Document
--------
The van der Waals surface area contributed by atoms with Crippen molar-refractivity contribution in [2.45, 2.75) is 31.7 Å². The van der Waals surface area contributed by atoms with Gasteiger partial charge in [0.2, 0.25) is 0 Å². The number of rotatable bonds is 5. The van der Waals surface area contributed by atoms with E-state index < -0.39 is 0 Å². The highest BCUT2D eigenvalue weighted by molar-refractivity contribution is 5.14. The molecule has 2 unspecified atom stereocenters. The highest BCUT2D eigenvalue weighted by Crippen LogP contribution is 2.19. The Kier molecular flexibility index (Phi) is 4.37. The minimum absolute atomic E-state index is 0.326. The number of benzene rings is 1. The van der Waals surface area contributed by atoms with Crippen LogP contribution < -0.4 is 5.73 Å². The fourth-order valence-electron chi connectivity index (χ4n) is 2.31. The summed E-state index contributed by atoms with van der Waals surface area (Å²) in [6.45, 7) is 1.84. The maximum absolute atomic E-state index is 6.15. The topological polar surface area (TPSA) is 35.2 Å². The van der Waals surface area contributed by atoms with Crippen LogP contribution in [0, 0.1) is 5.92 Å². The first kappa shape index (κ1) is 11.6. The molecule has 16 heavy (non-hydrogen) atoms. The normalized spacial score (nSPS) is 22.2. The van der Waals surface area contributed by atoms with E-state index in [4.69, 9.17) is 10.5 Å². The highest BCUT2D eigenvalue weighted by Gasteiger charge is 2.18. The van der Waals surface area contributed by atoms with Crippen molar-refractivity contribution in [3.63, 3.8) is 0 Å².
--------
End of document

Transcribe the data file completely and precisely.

The van der Waals surface area contributed by atoms with Crippen molar-refractivity contribution in [2.45, 2.75) is 31.7 Å². The van der Waals surface area contributed by atoms with Gasteiger partial charge in [0.2, 0.25) is 0 Å². The number of rotatable bonds is 5. The van der Waals surface area contributed by atoms with E-state index < -0.39 is 0 Å². The highest BCUT2D eigenvalue weighted by molar-refractivity contribution is 5.14. The molecule has 2 unspecified atom stereocenters. The highest BCUT2D eigenvalue weighted by Crippen LogP contribution is 2.19. The Kier molecular flexibility index (Phi) is 4.37. The minimum absolute atomic E-state index is 0.326. The number of benzene rings is 1. The van der Waals surface area contributed by atoms with Crippen LogP contribution < -0.4 is 5.73 Å². The fourth-order valence-electron chi connectivity index (χ4n) is 2.31. The summed E-state index contributed by atoms with van der Waals surface area (Å²) in [6.45, 7) is 1.84. The maximum absolute atomic E-state index is 6.15. The topological polar surface area (TPSA) is 35.2 Å². The van der Waals surface area contributed by atoms with Crippen LogP contribution in [0, 0.1) is 5.92 Å². The first kappa shape index (κ1) is 11.6. The molecule has 16 heavy (non-hydrogen) atoms. The normalized spacial score (nSPS) is 22.2. The van der Waals surface area contributed by atoms with E-state index in [4.69, 9.17) is 10.5 Å². The highest BCUT2D eigenvalue weighted by Gasteiger charge is 2.18. The van der Waals surface area contributed by atoms with Crippen molar-refractivity contribution in [3.63, 3.8) is 0 Å².